There is only one published study to date focusing on the corrected QT intervals in 24 h ECGs in healthy children.35 This study included only 20 boys and 12 girls aged 6 to 11 years. Children aged below 6 years (in our study 54%) and all children above 11 years (in our study 64 children, 23%) were not included. The study has another disadvantage compared to our study: the Holter recorder only had two channels, and it is not clear whether the different leads were positioned in a defined manner. Historical studies have used tape recorders,35,39 while we used digital data storage to avoid undulations.

Our age groups were based on the study of Davignon et al.2 While most of our age groups contained a reasonable number of children, a few did not: for the 16 to 18 year old children, we can assume the same normal values as for adults, as typically these adolescents already finished their puberty. Thus, we were not forced to increase the numbers of subjects. The small number of participants in these groups might be the reason why we did not observe shorter QT intervals in the post puberty male group as described by Rautaharju et al.40

It is less satisfactory to have only a small number of children in the infant age groups (6 months to 3 years). To have a statistical power of 80% each group should have contained a minimum of 17 children. Unfortunately, there is no other study on the subject in these age groups available. Especially, the first year of life might be of interest because the relationship of prolonged QT interval and sudden infant death syndrome has been assumed.27 The values obtained from the other groups can be used as guide values to interpret QTc measurements in Holter ECGs obtained from children (Table 4).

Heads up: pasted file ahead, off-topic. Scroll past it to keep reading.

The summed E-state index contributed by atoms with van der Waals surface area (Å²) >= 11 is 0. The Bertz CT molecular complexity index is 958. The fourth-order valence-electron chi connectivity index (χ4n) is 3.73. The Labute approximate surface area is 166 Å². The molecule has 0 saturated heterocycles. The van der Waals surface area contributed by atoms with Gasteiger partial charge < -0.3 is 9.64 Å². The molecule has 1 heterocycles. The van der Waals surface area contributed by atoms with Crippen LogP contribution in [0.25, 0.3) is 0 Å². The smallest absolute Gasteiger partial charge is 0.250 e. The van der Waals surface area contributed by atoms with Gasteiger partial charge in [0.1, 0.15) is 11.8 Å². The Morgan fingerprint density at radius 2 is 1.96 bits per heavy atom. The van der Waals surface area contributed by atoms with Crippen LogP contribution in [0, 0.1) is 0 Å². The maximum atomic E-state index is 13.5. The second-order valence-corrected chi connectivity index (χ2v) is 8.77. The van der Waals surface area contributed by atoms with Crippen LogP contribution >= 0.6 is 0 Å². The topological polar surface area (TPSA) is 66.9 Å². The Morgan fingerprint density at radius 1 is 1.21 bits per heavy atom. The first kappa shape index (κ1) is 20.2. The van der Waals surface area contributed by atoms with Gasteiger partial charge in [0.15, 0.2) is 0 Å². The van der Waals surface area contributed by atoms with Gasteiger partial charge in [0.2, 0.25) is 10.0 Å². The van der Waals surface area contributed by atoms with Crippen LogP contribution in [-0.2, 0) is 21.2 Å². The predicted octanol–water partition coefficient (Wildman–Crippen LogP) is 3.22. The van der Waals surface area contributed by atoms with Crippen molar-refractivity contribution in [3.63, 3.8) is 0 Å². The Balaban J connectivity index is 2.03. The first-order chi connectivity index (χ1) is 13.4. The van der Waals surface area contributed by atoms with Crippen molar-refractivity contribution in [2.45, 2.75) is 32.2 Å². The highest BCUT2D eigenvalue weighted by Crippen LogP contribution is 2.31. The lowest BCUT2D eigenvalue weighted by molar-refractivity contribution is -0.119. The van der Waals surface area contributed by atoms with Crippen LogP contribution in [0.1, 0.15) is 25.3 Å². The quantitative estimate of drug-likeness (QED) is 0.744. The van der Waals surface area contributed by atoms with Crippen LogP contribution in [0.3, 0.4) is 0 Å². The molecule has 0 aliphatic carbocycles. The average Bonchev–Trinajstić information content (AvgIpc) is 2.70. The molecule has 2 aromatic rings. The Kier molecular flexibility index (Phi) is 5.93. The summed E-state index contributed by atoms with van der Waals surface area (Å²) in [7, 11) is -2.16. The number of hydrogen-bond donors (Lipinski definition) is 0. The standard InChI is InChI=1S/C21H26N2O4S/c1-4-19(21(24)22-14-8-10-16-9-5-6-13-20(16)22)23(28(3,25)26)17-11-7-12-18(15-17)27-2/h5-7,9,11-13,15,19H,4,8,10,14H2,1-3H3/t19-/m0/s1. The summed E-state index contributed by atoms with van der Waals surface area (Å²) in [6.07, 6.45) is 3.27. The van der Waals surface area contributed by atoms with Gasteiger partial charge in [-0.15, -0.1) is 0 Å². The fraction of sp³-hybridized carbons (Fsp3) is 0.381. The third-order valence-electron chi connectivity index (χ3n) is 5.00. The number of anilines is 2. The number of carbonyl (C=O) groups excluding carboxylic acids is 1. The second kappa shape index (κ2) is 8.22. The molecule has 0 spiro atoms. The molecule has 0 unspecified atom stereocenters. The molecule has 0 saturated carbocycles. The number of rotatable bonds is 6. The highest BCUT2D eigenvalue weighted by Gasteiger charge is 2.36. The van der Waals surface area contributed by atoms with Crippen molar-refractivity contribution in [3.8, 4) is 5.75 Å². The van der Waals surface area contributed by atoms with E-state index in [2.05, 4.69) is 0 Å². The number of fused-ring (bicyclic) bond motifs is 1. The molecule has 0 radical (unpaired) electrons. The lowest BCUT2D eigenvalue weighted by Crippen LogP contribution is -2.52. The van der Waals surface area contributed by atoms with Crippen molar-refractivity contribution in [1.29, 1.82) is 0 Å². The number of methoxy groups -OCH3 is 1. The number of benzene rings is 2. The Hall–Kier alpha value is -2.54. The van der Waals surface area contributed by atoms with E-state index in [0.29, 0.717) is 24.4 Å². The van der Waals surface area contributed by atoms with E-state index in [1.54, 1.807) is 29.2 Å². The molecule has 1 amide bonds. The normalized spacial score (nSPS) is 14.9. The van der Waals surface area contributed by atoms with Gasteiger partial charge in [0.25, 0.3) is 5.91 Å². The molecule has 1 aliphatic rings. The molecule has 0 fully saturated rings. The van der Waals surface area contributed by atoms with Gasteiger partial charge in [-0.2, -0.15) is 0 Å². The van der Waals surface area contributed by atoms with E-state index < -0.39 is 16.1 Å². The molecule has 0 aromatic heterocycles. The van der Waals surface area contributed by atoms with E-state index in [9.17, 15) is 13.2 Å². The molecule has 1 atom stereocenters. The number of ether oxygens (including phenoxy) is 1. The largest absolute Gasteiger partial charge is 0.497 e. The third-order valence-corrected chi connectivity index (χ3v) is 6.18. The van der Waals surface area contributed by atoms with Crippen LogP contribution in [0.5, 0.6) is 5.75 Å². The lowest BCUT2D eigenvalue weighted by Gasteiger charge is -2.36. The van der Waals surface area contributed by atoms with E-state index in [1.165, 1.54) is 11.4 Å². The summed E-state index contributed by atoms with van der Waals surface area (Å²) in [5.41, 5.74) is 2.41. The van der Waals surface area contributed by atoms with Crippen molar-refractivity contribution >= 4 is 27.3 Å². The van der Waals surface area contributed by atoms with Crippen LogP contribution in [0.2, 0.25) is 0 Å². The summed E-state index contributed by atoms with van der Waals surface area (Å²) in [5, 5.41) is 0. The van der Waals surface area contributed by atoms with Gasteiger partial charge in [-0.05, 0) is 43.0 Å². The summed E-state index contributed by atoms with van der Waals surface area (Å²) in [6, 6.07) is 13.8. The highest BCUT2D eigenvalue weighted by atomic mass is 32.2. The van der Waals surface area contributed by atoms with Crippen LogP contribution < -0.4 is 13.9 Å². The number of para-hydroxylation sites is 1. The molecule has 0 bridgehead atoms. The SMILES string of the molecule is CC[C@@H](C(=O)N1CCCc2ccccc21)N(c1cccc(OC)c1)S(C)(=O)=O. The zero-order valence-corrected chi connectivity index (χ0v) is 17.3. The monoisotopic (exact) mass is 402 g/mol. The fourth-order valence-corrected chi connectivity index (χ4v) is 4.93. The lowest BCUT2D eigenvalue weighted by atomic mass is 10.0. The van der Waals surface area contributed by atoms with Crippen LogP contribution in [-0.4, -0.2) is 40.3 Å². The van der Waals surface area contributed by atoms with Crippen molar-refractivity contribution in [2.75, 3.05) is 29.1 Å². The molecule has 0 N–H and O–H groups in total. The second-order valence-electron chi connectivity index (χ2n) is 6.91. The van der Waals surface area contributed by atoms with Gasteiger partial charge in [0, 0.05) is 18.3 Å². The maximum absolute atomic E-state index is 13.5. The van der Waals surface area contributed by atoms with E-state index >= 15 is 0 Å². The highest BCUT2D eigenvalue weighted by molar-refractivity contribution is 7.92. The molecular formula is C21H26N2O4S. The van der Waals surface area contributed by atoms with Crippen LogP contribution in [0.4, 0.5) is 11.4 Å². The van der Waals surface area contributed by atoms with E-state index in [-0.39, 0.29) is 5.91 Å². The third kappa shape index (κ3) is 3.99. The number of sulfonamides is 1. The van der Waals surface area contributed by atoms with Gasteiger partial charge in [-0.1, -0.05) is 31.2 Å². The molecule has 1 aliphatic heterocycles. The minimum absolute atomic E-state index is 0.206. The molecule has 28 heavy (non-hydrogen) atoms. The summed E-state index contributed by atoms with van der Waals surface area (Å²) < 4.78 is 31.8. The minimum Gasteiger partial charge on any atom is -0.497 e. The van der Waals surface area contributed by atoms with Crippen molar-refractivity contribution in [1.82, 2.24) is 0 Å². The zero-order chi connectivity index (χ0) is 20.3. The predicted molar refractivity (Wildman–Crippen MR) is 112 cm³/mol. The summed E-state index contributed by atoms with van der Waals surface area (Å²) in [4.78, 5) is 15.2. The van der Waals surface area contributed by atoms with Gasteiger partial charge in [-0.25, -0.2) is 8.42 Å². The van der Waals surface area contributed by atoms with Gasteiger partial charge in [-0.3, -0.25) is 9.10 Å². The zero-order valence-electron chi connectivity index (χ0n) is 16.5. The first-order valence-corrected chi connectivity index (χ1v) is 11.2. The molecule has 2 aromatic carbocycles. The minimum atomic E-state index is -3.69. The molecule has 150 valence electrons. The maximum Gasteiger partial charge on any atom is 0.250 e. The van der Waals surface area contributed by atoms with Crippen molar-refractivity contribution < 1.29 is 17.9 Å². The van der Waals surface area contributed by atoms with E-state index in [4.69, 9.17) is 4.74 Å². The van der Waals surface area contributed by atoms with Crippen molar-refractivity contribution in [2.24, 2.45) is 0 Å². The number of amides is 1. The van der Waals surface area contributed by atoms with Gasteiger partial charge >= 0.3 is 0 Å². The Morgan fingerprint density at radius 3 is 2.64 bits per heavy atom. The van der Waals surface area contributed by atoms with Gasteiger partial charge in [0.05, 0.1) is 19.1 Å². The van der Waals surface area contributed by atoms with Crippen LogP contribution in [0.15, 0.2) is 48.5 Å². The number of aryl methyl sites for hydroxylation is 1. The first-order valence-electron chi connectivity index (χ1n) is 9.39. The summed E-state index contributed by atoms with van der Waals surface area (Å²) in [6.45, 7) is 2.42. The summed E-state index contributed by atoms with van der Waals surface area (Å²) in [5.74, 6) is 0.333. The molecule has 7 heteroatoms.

There were only a few significant differences of the QTc interval between night and day time, but interestingly these were not significant in all groups, or not in all leads (Table 5). One has to take into account that mathematically significant differences here show an absolute maximum of 10 ms. The clinical bearing of these differences is not yet clear.

While the heart rate showed typical differences between night and day, we could not find this for the QTc interval. Molnar et al.33 showed a marked change in the QTc interval over 24 h in 21 adults. The QTc was shorter while the adults were awake. It is not clear whether this is a statistical problem (small number of participants) or is caused by methodological weakness (lead position not defined).

Our definition of day and night was based on parental observations and therefore we could be certain when all children were either asleep or awake during the defined times.

In adults, the QTc interval differs between genders in the routine ECG.12,33,36,38 Our study did not show any significant differences between both sexes in any age group.

More recent studies have shown that the obesity leads to prolonged QT intervals and QTc prolongation as well.41 To rule out the influence of abnormal body weight, we only accepted children with a body weight between the 10th and 90th percentile.

With increased number of participants in the different age groups, the confidence interval becomes smaller. One could assume that rapid QT changes might be overseen in a 24 h ECG, but it is much more likely to miss them in a routine ECG.

The routine ECG seems to be a good screening method for the measurement of corrected QT intervals, because the corrected QT interval is kept constant over the whole day.

We hope to add some sufficient data for the interpretation of the paediatric 24 h and routine ECG, because, as Frank Wilson pointed out:3 ‘There are comparatively few people who are not in greater danger of having their peace and happiness destroyed by an erroneous diagnosis of cardiac abnormality based on a faulty interpretation of an electrocardiogram than being injured or killed by an atomic bomb.’


This study has demonstrated that the QTc interval changes little over a 24 h period and displays remarkably constant despite significant heart rate changes in healthy children. The QTc interval as measured by the standard ECG differs to the 24 h recording measurement which is in average of 40–50 ms longer. There were no significant differences between the different lead positions, but certain lead positions were more susceptible to artefacts.


We would like to thank Peter Kuras for his enormous help with the data-extraction.

Conflict of interest: none declared.


View Abstract